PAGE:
NOTE: I do not own an Arcade1Up, but I have a friend who has the Centipede version. I am posting this article to give some extra exposure to research he and others are doing on the trackball problems.
Arcade1Up is a 3/4-sized 80s arcade cabinet for home use. They have several units available, with most playing four classic arcade games (and one special edition with 12 games).
The Centipede unit has a vertical monitor and comes with Centipede, Missile Command, Millipede and Crystal Castle.
After first playing my friend’s unit, we both agreed that Centipede played very poorly. This led him to dig into the problem, and he found this Do-It-Yourself solution on YouTube:
The trackball is a rotary encoder where, as it spins, a little wheel turns and is either blocking or allowing light to flow through and be detected by a light sensor. The software counts the pulses and determines how far the wheel has spun. (Here’s the Arduino playground on them.)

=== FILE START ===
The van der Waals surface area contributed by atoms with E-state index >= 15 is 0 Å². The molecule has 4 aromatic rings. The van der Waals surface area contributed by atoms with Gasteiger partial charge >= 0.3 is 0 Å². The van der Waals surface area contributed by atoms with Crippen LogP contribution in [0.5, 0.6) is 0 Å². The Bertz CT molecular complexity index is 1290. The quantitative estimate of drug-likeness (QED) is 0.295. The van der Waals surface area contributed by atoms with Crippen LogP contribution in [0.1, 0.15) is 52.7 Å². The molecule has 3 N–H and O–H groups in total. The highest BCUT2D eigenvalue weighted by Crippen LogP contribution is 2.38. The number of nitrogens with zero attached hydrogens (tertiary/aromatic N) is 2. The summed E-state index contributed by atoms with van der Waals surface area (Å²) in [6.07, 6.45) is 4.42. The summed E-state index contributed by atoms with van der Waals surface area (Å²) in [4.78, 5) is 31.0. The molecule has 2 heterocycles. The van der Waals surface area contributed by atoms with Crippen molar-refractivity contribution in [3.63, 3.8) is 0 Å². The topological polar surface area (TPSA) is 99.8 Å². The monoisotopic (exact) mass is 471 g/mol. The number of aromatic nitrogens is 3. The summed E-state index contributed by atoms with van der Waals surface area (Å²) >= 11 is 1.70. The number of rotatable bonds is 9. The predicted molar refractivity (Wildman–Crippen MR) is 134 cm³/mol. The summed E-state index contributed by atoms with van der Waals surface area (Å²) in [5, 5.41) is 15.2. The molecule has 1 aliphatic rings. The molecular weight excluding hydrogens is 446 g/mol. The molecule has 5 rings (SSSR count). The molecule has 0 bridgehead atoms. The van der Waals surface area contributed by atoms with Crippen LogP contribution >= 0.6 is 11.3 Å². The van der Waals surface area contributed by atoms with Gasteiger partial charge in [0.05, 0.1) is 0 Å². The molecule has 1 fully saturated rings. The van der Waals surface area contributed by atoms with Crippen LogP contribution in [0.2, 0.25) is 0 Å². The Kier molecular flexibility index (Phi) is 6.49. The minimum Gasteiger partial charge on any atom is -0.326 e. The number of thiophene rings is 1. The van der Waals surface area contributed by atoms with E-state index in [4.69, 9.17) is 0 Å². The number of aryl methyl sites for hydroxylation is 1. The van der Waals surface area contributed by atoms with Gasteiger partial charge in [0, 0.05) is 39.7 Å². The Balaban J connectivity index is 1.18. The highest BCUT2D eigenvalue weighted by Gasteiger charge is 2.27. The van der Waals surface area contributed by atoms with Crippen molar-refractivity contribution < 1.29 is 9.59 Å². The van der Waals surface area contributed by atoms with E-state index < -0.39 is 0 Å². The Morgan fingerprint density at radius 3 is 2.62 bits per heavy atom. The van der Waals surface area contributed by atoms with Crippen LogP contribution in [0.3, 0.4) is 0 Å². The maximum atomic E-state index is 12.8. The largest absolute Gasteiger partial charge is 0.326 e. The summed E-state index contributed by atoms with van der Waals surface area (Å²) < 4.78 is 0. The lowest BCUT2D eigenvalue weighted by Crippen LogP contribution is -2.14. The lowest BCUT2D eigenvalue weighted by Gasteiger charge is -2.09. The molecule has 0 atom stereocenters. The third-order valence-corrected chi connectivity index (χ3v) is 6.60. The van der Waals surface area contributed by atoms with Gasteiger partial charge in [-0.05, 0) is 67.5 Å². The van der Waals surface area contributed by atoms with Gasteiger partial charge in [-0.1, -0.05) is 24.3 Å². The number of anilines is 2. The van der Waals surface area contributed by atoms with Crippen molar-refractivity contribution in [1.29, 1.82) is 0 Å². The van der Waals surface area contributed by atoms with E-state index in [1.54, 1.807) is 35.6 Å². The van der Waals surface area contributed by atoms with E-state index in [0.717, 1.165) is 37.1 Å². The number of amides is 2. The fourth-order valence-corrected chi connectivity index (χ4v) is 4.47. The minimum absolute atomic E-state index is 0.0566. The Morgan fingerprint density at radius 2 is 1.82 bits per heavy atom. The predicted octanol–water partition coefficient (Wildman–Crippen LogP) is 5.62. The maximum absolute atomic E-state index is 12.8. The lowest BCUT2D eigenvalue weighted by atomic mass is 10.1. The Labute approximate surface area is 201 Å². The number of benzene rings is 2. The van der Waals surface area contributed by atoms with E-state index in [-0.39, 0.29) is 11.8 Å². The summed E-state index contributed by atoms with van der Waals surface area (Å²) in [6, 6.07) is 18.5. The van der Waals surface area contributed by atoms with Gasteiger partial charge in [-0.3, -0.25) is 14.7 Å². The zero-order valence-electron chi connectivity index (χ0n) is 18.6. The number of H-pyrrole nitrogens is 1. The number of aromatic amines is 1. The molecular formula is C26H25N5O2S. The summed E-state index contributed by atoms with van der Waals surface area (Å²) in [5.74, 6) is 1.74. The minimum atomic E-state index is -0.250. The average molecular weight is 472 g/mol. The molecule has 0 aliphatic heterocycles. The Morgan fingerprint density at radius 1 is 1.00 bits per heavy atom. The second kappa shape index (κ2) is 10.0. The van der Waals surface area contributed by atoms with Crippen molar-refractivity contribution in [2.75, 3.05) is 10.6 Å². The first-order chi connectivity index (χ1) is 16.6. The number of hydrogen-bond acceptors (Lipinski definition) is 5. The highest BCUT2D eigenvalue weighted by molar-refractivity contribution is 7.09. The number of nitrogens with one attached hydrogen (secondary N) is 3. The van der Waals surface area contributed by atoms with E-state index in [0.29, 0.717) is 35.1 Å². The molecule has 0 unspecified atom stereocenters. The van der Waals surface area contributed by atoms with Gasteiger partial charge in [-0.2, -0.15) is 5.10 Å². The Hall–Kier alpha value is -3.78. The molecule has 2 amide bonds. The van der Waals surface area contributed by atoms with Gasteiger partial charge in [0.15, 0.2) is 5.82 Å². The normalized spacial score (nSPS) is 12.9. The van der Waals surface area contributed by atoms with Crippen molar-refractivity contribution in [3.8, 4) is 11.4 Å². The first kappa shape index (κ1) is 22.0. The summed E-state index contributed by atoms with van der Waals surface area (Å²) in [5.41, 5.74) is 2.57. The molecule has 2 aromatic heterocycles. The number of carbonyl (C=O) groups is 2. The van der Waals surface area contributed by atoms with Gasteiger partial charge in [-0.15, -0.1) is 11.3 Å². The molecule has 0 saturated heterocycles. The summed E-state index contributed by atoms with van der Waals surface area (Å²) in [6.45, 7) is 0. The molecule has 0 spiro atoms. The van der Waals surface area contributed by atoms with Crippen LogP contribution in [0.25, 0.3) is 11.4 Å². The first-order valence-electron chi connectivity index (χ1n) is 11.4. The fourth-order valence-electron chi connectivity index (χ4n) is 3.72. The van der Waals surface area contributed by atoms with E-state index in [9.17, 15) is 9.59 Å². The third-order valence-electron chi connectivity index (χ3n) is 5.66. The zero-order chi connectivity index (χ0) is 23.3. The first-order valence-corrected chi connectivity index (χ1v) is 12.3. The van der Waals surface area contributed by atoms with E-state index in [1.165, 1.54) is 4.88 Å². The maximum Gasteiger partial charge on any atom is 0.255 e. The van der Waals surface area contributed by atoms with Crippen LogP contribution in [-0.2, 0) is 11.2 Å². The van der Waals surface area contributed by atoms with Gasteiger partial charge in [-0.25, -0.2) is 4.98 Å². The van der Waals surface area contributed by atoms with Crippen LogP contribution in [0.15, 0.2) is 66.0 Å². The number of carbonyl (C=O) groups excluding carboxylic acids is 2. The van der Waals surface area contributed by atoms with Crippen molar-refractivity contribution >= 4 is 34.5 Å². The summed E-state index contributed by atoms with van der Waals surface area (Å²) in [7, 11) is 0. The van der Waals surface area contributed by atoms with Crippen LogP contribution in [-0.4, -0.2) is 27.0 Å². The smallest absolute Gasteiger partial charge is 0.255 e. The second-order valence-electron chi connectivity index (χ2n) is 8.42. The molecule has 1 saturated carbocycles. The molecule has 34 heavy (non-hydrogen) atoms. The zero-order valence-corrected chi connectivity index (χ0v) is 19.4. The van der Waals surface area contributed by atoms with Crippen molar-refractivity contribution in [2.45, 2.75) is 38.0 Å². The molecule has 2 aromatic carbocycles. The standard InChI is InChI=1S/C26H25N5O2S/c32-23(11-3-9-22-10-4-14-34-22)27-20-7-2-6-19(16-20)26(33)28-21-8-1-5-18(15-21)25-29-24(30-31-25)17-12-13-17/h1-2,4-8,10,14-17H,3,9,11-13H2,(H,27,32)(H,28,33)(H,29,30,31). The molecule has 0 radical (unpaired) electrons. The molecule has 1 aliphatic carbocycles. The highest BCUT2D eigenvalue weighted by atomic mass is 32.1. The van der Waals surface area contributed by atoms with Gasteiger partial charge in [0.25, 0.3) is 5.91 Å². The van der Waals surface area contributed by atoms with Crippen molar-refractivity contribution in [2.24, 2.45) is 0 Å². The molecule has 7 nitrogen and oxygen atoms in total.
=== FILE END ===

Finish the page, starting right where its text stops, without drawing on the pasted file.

The stock encoder wheel has 30 spokes, and this D-I-Y solution shows how to make one with 24. My friend decided to try it and designed one on his 3-D printer. After installation, Centipede does indeed play much, much better, and the other games seem to still play as well as they did before (they were mostly fine, so I can’t tell if there was any significant improvement without doing a side-by-side comparison with an unmodified cabinet).
I think we could convince him into making these replacement parts available at a low-cost for folks who don’t want to DIY. Comment to this post if you might be interested.
Until then… There is an active discussion on Reddit about various problems, solutions, and modifications to the Arcade1Up machines. Be sure to drop by there check it out.